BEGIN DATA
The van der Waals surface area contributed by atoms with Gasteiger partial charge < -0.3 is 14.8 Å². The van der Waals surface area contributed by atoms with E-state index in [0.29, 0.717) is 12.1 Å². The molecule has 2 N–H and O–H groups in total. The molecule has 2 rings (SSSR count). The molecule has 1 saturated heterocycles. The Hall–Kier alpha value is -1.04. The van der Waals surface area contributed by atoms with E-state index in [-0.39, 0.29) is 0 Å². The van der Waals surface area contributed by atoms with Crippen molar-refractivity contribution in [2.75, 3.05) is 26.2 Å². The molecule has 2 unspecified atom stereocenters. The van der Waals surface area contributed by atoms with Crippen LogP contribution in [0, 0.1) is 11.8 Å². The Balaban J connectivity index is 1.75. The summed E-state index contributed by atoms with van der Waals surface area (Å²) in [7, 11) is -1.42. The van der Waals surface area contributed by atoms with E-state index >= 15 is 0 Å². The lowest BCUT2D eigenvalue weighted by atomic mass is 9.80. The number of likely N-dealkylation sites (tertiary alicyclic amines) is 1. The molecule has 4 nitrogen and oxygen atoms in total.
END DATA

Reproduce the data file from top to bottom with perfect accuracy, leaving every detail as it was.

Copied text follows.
The van der Waals surface area contributed by atoms with Gasteiger partial charge < -0.3 is 14.8 Å². The van der Waals surface area contributed by atoms with E-state index in [0.29, 0.717) is 12.1 Å². The molecule has 2 N–H and O–H groups in total. The molecule has 2 rings (SSSR count). The molecule has 1 saturated heterocycles. The Hall–Kier alpha value is -1.04. The van der Waals surface area contributed by atoms with E-state index in [-0.39, 0.29) is 0 Å². The van der Waals surface area contributed by atoms with Crippen molar-refractivity contribution in [2.75, 3.05) is 26.2 Å². The molecule has 2 unspecified atom stereocenters. The van der Waals surface area contributed by atoms with Crippen LogP contribution in [0, 0.1) is 11.8 Å². The Balaban J connectivity index is 1.75. The summed E-state index contributed by atoms with van der Waals surface area (Å²) in [7, 11) is -1.42. The van der Waals surface area contributed by atoms with E-state index >= 15 is 0 Å². The lowest BCUT2D eigenvalue weighted by atomic mass is 9.80. The number of likely N-dealkylation sites (tertiary alicyclic amines) is 1. The molecule has 4 nitrogen and oxygen atoms in total.